Buddhism arrived in the many small kingdoms that comprised China sometime around 500 A.D. It traveled via the Silk Road from India. The religion and philosophy took a firm hold in the diverse kingdoms. As Buddhism spread deeper into China, it lost ground to Hinduism in India. Soon, Buddhism was strongest in China than anywhere else.
Most Buddhists remained ordinary farmers, soldiers, and workers. Over time, however, some men and women left their daily lives to form temples or monasteries where they could live a Buddhist life as monks or nuns. As Buddhism spread through China, it also took on its own form of practice, that of Zen Buddhism. The word Zen comes from an Indian word that means meditation. The philosophy of Zen emphasizes meditation and experience over explanations and words.
By 600 A.D. Zen Buddhism was the main form of Buddhism throughout the country. Great monasteries were constructed and powerful women in the T'ang Dynasty worked to get those temples and monasteries exempted from the Emperor's taxes as well as land grants. The Zen Buddhists would spend their time in contemplation and exploration both of their meditative world and the physical world around them.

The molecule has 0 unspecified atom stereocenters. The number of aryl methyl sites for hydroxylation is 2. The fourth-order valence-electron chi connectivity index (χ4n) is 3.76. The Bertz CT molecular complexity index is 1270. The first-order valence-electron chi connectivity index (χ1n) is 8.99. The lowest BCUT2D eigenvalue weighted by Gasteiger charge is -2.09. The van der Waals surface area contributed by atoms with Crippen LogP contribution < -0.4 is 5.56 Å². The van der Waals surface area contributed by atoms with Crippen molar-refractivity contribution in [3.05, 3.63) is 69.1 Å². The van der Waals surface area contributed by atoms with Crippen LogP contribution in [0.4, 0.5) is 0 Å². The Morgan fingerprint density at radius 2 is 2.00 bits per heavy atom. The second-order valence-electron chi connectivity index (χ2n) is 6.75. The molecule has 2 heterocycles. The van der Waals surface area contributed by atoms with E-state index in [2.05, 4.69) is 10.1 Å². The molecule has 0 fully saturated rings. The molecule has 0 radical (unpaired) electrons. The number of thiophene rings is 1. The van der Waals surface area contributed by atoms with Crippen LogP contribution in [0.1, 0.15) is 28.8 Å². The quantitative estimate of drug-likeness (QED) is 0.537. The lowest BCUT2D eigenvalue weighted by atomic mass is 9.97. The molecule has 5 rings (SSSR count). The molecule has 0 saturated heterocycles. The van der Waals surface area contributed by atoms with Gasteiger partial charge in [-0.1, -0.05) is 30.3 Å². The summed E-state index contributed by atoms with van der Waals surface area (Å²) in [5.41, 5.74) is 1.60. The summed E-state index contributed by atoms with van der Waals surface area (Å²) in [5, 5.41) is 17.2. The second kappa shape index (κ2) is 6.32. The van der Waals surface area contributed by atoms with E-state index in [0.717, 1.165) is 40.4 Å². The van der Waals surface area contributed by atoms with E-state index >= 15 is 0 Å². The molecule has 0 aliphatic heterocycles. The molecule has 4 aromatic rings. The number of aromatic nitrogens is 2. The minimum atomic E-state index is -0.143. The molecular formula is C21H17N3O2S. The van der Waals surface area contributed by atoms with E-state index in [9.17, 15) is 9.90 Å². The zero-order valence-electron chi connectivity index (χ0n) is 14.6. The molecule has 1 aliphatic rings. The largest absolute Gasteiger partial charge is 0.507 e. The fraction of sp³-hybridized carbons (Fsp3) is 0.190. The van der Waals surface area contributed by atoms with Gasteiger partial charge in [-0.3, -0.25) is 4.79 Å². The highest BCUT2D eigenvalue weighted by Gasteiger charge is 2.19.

The Decline of Buddhism in China
Buddhism suffered under the Emperor Wu who saw the monasteries as greedy and dismantled them. Confucianism took root and it would be another 300 years before Buddhism returned to its former glory in the Chinese empire, but it never quite sustained the glory of its first few centuries. The spread of Zen Buddhism traveled out of China to other parts of Asia. By the twentieth century and the rise of Communism, nearly all forms of religion (including Buddhism) were stamped out.
Chinese Buddhism may be practiced in parts of the world as Zen Buddhism, but in China, all that remains of that original belief system are historical relics.